History Files


Far East Kingdoms

Central Asia




Samanid Emirate
AD 820 - 1000

The Samanids took the Transoxiana region from the Tahrid governors of Khorasan in 820. From there they controlled the trade between Central Asia and the central Islamic caliphate, and these included the trade in Turkish slaves. The state grew to cover most of eastern Persia while the Buwayid amirs gained control of western Persia.

819 - 864

Saman Khoda

864 - 892

Nasr I

892 - 907

Ismail I


The Saffarid emirs in Khorasan are defeated by the Samanids and reduced in territory to Seistan in Persia, where they remain Samanid vassals. The Samanids install their own governors in the region.

Samarkand coin
Two sides of a typical Abbasid-era coin, with this one being nineteen millimetres in diameter issued in Samarkand, which was soon taken by the Samanids

907 - 914

Ahmad II

914 - 943

as-Sa'id Nasr II

943 - 954

Hamid Nuh I

954 - 961

Abdül-Malik I

961 - 976

Mansur I


Zabulistan is seized by a rebellious Samanid governor and a semi-independent Afghan kingdom is formed with its capital at Ghazni.

976 - 997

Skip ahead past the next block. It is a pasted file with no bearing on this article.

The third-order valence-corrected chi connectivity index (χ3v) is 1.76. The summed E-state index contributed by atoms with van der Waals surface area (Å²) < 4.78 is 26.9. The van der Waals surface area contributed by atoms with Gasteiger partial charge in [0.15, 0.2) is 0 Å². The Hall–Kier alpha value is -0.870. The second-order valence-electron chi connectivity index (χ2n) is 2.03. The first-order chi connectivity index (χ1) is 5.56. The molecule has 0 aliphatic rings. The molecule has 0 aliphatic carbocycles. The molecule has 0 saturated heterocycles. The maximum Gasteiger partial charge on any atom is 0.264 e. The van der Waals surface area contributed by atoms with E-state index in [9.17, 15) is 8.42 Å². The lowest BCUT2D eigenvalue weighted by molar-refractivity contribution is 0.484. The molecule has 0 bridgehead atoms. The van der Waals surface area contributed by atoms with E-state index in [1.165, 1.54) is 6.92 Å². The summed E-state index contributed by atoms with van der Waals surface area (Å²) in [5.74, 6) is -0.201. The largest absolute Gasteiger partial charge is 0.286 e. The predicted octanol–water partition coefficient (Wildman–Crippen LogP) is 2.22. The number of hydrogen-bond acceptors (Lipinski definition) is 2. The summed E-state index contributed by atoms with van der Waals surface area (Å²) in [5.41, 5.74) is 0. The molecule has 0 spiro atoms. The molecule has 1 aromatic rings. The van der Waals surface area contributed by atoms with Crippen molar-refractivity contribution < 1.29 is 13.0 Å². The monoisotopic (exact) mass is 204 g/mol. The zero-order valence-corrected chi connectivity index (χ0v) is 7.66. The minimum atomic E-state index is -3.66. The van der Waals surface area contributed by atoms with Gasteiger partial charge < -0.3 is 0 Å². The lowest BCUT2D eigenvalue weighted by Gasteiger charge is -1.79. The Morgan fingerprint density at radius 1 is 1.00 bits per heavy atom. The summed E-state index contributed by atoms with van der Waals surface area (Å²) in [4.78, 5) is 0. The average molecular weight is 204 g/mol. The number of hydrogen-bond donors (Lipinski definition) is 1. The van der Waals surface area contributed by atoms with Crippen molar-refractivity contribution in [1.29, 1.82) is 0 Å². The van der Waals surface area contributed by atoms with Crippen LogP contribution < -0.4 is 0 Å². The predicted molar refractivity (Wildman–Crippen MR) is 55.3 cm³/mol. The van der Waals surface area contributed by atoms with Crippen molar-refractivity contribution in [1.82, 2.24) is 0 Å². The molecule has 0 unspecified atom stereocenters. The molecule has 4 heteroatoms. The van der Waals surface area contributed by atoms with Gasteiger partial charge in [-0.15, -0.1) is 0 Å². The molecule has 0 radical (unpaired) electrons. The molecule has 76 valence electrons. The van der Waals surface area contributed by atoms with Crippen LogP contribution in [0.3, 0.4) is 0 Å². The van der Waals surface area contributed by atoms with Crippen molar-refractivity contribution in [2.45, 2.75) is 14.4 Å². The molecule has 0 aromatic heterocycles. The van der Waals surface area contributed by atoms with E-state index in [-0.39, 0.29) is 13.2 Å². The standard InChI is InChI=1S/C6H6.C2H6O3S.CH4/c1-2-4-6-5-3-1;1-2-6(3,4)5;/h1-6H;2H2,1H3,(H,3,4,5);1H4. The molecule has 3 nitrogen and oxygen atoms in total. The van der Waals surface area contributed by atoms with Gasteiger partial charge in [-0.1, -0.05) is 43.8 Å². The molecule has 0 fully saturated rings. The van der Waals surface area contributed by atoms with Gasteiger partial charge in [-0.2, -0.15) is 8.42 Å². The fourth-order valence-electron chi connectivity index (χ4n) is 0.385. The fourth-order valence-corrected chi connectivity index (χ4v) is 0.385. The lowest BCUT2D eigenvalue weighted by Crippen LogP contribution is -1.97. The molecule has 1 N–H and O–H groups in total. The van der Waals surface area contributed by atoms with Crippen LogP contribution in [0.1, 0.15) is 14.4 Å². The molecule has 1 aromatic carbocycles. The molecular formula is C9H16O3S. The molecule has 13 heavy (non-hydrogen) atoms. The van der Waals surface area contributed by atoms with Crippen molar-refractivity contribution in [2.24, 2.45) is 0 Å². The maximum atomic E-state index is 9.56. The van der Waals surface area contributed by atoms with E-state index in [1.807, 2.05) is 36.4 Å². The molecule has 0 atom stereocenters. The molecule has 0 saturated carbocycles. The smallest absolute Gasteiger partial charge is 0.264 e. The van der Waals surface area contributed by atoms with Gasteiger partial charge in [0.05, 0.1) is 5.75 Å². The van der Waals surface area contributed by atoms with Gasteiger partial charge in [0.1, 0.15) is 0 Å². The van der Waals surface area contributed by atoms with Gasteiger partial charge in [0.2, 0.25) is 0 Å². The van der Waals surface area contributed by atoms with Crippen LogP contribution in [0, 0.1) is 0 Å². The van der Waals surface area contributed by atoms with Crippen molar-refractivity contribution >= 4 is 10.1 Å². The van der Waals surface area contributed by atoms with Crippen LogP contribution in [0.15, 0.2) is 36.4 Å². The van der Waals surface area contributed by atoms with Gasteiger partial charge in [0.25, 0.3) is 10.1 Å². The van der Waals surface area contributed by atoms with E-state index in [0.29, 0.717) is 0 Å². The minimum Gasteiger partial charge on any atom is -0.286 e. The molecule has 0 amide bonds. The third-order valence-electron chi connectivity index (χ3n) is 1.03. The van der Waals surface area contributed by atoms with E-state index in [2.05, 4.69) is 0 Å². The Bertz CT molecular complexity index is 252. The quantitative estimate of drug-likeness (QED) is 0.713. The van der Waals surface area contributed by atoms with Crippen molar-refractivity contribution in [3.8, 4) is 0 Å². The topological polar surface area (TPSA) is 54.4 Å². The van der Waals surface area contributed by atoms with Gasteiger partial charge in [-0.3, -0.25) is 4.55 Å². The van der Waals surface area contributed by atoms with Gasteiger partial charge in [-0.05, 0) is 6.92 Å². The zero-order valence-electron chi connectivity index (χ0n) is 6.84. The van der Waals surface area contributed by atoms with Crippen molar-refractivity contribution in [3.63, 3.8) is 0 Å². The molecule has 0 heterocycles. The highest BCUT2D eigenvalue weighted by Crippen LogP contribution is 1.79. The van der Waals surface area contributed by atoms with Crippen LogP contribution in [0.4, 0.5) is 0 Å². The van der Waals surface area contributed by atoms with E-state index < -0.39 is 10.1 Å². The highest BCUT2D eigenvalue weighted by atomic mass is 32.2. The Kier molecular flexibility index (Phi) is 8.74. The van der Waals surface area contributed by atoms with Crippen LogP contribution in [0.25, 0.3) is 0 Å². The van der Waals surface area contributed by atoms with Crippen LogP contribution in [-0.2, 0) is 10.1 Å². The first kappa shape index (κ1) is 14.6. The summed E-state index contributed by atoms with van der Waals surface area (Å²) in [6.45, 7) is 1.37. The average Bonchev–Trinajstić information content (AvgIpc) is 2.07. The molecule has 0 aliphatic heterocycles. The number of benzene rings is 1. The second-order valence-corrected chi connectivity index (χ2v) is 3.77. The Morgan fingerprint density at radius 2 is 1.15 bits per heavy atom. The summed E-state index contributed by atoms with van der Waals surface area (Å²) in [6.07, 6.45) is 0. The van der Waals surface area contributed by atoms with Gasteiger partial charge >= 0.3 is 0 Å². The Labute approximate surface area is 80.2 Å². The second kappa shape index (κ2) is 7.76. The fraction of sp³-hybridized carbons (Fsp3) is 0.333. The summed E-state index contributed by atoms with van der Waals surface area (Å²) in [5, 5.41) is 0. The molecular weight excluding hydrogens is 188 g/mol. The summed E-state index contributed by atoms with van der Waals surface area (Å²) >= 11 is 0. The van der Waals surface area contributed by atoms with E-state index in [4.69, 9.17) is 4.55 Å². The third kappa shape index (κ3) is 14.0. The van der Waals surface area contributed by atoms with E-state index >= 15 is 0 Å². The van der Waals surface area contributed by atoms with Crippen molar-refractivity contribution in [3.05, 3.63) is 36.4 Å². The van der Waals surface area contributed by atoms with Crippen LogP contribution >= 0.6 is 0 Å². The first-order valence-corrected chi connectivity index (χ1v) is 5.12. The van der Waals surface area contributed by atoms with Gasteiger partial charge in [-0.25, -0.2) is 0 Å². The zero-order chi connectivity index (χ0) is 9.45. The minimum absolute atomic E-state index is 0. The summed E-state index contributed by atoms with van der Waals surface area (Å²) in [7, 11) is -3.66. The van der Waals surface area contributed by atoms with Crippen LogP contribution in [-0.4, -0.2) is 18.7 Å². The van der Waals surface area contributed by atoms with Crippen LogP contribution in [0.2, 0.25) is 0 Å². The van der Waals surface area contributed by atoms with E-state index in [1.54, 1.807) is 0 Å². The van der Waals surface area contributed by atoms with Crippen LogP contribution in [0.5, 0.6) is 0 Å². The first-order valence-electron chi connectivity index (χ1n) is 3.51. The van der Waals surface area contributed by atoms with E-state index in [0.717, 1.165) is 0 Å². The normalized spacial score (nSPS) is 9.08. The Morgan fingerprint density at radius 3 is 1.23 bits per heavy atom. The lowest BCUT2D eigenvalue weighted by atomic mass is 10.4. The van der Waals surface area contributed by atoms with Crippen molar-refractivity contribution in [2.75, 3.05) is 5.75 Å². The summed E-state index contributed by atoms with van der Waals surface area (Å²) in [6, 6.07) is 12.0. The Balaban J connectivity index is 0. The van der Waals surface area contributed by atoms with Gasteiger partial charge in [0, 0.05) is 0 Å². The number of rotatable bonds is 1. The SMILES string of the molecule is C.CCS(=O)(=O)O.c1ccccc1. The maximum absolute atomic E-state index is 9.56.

Nuh II


The Afghan city of Ghazni comes under the rule of the Yamanid dynasty, which becomes fully independent of Samanid control as it forms its own Ghaznavid sultanate, although it still pays lip service to its former masters.


Nuh II faces internal uprisings, as the emirate becomes more unstable, and the Ghaznavid ruler comes to his assistance. The rebels are defeated at Balkh and then Nishapur.

997 - 999

Mansur II



The Turkic Karakhanids depose Mansur II, allied with the Buwayids who are supreme in south-western Persia and Mesopotamia. The Karakhanids take possession of areas of Afghanistan.

999 - 1000

Abdül Malik II


Samanid power swiftly declines in the face of Buwayid supremacy, while the revolt of the Ghaznavids brings the emirate to an end.

1000 - 1005

Ismail II al-Muntasir



Ismail II, the last Samanid ruler, is assassinated after a five year struggle against the Karakhanids from the north. They, in turn, are immediately ousted by the Ghaznavids.